Rental records: What is hidden in your rental closet?

Written by view.com.au in Renting on September 12, 2016

Rental records: What is hidden in your rental closet?

This is one list you don’t want to be at the top of. A tenancy database is a private list that contains details of your rental records. This includes everything from meeting payments on schedule, to complying with the terms of a lease. So that raging house party you threw when you were 22 and your mate punched a hole in the wall? There’s a good chance it’s on there.

Most real estate agencies will subscribe to one or more of these lists that are populated and maintained by a number of private companies. The decision of who to award a lease to can and will come down to the information found from these databases.

What are the lists for?

Rental records keep track of renters’ history and are a way for real estate agents to screen prospective tenants. If you’ve never breached a rental contract, then it is unlikely that you’ll be listed. But if you haven’t stuck with the terms and conditions of any of your leases then you just might find yourself blacklisted.

What is a blacklist and why am I on it?

You may find yourself on a blacklist if you disrespect the contract or the property in the following ways:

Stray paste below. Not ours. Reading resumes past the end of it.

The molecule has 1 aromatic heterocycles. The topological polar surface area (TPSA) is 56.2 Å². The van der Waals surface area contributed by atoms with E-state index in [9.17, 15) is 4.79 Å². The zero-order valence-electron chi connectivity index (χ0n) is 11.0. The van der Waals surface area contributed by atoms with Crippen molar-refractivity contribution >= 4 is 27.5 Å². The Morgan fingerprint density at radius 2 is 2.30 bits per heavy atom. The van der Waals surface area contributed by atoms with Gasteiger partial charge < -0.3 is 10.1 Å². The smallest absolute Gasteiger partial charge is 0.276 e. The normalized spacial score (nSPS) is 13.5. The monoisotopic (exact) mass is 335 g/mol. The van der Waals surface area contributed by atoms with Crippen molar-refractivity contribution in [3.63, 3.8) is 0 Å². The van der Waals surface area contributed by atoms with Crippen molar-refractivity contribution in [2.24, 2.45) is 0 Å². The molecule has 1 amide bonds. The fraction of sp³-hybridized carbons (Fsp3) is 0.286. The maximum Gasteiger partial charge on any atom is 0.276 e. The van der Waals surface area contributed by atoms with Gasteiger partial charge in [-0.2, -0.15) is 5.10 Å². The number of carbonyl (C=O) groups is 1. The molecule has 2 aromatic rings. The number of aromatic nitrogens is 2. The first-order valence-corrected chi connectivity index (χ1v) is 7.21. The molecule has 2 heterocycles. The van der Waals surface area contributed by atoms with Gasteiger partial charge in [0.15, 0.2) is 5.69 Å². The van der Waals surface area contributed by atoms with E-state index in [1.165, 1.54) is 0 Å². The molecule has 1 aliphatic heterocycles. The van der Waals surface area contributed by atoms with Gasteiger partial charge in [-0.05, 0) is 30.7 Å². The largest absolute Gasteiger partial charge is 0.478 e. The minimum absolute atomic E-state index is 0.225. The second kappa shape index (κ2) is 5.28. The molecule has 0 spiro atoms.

• Not making rent payments. An odd late payment here and there is understandable, but repeat offences will land you a spot on the database, and place you at risk for your next property.
  • Property damage. Homes do undergo natural wear and tear over time and this kind of reasonable deterioration is not the responsibility of the tenant. However, damages caused by neglect or recklessness are, and will anger the landlord.
  • Using bond money to cover outstanding rent. This is not common practise but is a regular mistake with many renters. The landlord has the discretion to return bond only once they receive the full amount of rent, including the final payment. The bond money is a safeguard for the landlord, not spare cash for the tenant to use at will.

How do I know if I’m on that list?

A landlord must advise the tenant in writing if they intend to list them on a rental record database, or take steps to advise them when the action is impending. You may receive a verbal or written warning before it reaches this stage.

I think I may be on the list, how can I confirm?

If you are on one of these databases, you may find it harder to rent new properties. TICA, National Tenancy Database and TRA are the three largest lists in Australia – visit their websites to determine whether or not they have any information on you.